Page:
55 T able 6: Males Logistic Regression Mo dels: Intimate Terrorism Predicting Severity of Violence Bivariate Multivariate b WaldExp(b) b Wald Exp(b) High Non-violent Control .347 (.346) 1.001 1.414 .736 (.449) 2.680 2.087 Relationship (Married=1) -1.88* (.457) 16.99 .152 Yrs. Together -.004 (.032) .019 .996 Un-employ (=1) -21.77 000 000 Other Income (=1) .151 (.662) .052 1.163 HS Graduate (=1) -1.48 (.823) 3.25 .227 Some College (=1) -1.08 (.816) 1.75 .340 College Graduate (=1) -1.45 (.831) 3.06 .234 Age -.017 (.030) .330 .983 Race -.546 (.472) 1.34 .579 Constant -.588 (.197) .556 2.91 (1.27) 5.30 18.4 Chi Squared .996 43.88* -2 Log-Likelihood 214.586 168.816 Nagelkerke R Squared .01 .33 *p<.05 Standard error in parentheses (The Wald and Exp. (b) could not be calcu lated because the number of unemployed males was too small to produce a valid result.)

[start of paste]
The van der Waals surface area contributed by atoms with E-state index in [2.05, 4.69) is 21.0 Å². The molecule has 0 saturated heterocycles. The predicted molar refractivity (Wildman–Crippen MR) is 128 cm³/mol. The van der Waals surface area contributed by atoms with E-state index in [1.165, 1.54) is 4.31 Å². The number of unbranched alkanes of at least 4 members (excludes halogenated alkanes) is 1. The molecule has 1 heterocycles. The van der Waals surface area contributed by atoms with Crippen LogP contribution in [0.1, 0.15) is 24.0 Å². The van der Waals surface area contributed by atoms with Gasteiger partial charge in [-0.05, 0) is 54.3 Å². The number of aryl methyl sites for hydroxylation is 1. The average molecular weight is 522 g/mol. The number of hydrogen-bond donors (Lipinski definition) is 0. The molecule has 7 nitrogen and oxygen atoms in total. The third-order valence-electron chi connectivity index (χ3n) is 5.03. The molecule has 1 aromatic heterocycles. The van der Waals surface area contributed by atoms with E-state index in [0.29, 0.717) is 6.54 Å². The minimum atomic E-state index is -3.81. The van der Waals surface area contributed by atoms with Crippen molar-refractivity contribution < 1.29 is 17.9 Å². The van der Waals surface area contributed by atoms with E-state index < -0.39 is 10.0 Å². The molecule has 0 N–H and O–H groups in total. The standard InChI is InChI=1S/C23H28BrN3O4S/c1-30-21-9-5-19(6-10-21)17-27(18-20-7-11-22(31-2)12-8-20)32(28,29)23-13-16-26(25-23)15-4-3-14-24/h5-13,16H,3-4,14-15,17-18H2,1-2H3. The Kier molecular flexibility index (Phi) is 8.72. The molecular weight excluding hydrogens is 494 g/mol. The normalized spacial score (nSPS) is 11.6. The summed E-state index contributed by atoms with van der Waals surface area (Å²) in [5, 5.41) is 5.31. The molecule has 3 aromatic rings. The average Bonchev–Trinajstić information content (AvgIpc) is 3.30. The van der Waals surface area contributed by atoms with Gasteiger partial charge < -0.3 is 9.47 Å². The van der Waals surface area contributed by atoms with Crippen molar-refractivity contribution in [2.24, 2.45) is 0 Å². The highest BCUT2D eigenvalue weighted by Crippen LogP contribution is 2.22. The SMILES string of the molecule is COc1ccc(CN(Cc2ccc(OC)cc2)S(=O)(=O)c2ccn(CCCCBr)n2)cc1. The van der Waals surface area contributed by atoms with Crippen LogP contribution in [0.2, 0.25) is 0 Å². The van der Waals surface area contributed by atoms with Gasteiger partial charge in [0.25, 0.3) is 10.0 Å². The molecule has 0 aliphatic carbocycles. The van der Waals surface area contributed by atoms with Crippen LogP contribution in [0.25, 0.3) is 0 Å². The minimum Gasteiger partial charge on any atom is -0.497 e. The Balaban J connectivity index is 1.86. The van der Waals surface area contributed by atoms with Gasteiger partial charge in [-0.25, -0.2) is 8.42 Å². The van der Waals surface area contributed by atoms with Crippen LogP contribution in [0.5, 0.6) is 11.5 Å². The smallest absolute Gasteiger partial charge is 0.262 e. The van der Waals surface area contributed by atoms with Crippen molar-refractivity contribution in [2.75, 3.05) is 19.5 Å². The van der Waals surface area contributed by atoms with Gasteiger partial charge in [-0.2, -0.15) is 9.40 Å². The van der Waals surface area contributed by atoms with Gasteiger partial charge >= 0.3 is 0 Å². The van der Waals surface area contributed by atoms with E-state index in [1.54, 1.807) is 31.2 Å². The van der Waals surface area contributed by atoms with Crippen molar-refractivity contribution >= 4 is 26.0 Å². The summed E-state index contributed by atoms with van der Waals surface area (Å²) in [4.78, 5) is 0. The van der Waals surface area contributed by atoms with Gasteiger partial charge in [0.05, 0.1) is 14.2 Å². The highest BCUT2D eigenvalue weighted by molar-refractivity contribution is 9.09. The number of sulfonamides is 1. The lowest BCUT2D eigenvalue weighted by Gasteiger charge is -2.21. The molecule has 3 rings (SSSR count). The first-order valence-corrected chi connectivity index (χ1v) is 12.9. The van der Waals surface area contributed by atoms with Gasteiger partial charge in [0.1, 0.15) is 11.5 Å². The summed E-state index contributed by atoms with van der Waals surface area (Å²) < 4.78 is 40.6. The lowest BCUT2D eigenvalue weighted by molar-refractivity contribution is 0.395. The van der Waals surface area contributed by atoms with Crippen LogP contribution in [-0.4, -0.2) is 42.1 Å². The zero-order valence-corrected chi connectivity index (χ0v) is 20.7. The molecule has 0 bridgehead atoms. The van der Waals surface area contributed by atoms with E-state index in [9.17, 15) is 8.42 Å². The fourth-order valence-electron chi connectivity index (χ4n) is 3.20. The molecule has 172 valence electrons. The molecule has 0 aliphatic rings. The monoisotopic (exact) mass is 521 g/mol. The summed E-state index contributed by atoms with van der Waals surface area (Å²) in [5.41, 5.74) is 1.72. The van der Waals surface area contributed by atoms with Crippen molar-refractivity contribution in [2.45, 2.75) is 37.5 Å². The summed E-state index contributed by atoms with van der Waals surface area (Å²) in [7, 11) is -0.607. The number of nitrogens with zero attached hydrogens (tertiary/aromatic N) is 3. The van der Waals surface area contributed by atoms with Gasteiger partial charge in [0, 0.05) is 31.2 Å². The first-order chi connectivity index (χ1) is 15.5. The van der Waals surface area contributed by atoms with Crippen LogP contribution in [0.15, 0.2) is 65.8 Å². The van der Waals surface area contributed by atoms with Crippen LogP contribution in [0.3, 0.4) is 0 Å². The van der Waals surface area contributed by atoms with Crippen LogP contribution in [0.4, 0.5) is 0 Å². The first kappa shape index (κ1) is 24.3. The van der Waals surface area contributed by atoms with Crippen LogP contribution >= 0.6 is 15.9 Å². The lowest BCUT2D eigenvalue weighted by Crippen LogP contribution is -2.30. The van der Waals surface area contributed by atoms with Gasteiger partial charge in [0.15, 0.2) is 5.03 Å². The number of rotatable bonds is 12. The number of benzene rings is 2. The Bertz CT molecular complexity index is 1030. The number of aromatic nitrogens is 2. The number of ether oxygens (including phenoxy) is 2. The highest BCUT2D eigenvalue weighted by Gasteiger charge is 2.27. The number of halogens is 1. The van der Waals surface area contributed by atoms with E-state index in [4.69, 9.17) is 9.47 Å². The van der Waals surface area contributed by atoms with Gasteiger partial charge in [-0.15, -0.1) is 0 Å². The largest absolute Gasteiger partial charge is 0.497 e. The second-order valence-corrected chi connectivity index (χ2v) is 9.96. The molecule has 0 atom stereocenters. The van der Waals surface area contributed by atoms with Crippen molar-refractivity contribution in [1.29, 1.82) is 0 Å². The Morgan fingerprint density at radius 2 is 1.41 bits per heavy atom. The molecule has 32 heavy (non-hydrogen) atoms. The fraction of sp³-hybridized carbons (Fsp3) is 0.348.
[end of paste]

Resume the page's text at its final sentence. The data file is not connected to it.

56 The prediction that among male victims the high non-violent control variable would account for little to none of the variati on for severe violence was also examined by using both a bivariate and multivariate logistic regression model. The results for males regarding severity of violence are displaye d in Table 6. The bivariate model did not demonstrate statistical significance for the relationship between non-violent control and severe violence, and only 1% of the varian ce in severe violence was explained. When other known correlates of intimate partner viol ence were controlled in the multivariate model, however, the model became statistica lly significant and explained 33% of the variance. Nevertheless, high nonviolent control still failed to predict severe violence for male victims. However, severe violence was as sociated with cohabitating with a partner. These results demonstrate support for the thir d hypothesis, that the use of non-violent control tactics is not a useful predictor of the frequency and severity of violence among male victims of intimate partner violence. Comparison Between Male and Female Samples The preceding analyses have demonstrated that while female and male victims of intimate partner violence in heterosexual, married or cohabitating relationships do not differ in levels of non-violent control tactic s, frequency of violence, or severity of violence, as JohnsonÂ’s theory would predict, the influence of high non-violent control on frequency and severity of violence does a ppear to vary by gender. These findings suggest the possibility that intimate partner violence is not gender symmetrical even within a large random sample of survey re spondents using measures from the Conflict Tactics Scale. However, in order to determine if these results support JohnsonÂ’s assertion that intimate terrorism is gender as ymmetric it is important to explore if the